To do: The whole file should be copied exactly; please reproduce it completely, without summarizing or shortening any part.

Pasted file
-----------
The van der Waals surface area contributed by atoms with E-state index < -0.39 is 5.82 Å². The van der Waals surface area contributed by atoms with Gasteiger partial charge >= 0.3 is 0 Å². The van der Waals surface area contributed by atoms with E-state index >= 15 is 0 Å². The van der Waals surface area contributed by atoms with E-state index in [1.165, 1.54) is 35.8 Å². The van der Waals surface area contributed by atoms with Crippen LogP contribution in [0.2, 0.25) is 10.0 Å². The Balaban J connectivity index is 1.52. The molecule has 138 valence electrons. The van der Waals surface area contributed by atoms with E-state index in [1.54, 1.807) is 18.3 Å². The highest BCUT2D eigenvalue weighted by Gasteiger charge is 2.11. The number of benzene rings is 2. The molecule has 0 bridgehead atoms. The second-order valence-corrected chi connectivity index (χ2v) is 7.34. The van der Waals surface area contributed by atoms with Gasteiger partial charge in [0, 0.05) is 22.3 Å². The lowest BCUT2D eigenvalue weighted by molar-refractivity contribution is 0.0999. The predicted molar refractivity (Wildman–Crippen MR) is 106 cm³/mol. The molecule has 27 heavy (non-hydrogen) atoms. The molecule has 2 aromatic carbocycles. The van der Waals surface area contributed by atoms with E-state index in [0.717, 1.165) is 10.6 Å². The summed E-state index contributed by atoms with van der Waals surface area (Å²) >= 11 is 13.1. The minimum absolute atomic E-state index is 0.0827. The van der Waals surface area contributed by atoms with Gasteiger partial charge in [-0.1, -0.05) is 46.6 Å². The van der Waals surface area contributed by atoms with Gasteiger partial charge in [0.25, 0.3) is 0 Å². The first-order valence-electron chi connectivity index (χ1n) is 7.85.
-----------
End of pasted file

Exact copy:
The van der Waals surface area contributed by atoms with E-state index < -0.39 is 5.82 Å². The van der Waals surface area contributed by atoms with Gasteiger partial charge >= 0.3 is 0 Å². The van der Waals surface area contributed by atoms with E-state index >= 15 is 0 Å². The van der Waals surface area contributed by atoms with E-state index in [1.165, 1.54) is 35.8 Å². The van der Waals surface area contributed by atoms with Crippen LogP contribution in [0.2, 0.25) is 10.0 Å². The Balaban J connectivity index is 1.52. The molecule has 138 valence electrons. The van der Waals surface area contributed by atoms with E-state index in [1.54, 1.807) is 18.3 Å². The highest BCUT2D eigenvalue weighted by Gasteiger charge is 2.11. The number of benzene rings is 2. The molecule has 0 bridgehead atoms. The second-order valence-corrected chi connectivity index (χ2v) is 7.34. The van der Waals surface area contributed by atoms with Gasteiger partial charge in [0, 0.05) is 22.3 Å². The lowest BCUT2D eigenvalue weighted by molar-refractivity contribution is 0.0999. The predicted molar refractivity (Wildman–Crippen MR) is 106 cm³/mol. The molecule has 27 heavy (non-hydrogen) atoms. The molecule has 2 aromatic carbocycles. The van der Waals surface area contributed by atoms with E-state index in [0.717, 1.165) is 10.6 Å². The summed E-state index contributed by atoms with van der Waals surface area (Å²) >= 11 is 13.1. The minimum absolute atomic E-state index is 0.0827. The van der Waals surface area contributed by atoms with Gasteiger partial charge in [-0.1, -0.05) is 46.6 Å². The van der Waals surface area contributed by atoms with Gasteiger partial charge in [0.25, 0.3) is 0 Å². The first-order valence-electron chi connectivity index (χ1n) is 7.85.